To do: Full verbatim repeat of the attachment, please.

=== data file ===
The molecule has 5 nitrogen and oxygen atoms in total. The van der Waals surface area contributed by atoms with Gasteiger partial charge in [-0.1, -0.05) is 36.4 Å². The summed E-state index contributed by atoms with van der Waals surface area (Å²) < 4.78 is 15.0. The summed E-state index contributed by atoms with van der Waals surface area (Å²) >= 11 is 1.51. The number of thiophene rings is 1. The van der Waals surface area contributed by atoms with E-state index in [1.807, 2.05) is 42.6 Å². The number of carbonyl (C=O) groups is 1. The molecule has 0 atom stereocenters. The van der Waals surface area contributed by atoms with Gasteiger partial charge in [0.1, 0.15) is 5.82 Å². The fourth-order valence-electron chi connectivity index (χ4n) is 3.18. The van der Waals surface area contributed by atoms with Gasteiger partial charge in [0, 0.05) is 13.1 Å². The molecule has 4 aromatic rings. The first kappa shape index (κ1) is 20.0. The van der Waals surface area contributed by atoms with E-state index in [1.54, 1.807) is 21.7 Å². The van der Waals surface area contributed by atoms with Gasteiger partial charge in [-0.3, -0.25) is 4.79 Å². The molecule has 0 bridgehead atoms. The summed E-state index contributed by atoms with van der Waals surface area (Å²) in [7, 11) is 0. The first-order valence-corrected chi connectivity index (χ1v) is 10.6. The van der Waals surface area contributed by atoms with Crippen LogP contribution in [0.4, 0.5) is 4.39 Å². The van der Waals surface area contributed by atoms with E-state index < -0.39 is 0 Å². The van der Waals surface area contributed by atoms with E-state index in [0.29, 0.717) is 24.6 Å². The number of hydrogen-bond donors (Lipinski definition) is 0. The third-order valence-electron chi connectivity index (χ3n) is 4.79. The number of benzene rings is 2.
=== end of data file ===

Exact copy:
The molecule has 5 nitrogen and oxygen atoms in total. The van der Waals surface area contributed by atoms with Gasteiger partial charge in [-0.1, -0.05) is 36.4 Å². The summed E-state index contributed by atoms with van der Waals surface area (Å²) < 4.78 is 15.0. The summed E-state index contributed by atoms with van der Waals surface area (Å²) >= 11 is 1.51. The number of thiophene rings is 1. The van der Waals surface area contributed by atoms with E-state index in [1.807, 2.05) is 42.6 Å². The number of carbonyl (C=O) groups is 1. The molecule has 0 atom stereocenters. The van der Waals surface area contributed by atoms with Gasteiger partial charge in [0.1, 0.15) is 5.82 Å². The fourth-order valence-electron chi connectivity index (χ4n) is 3.18. The van der Waals surface area contributed by atoms with Gasteiger partial charge in [0, 0.05) is 13.1 Å². The molecule has 4 aromatic rings. The first kappa shape index (κ1) is 20.0. The van der Waals surface area contributed by atoms with E-state index in [1.54, 1.807) is 21.7 Å². The van der Waals surface area contributed by atoms with Gasteiger partial charge in [-0.3, -0.25) is 4.79 Å². The molecule has 0 bridgehead atoms. The summed E-state index contributed by atoms with van der Waals surface area (Å²) in [7, 11) is 0. The first-order valence-corrected chi connectivity index (χ1v) is 10.6. The van der Waals surface area contributed by atoms with Crippen LogP contribution in [0.4, 0.5) is 4.39 Å². The van der Waals surface area contributed by atoms with E-state index < -0.39 is 0 Å². The van der Waals surface area contributed by atoms with E-state index in [0.29, 0.717) is 24.6 Å². The number of hydrogen-bond donors (Lipinski definition) is 0. The third-order valence-electron chi connectivity index (χ3n) is 4.79. The number of benzene rings is 2.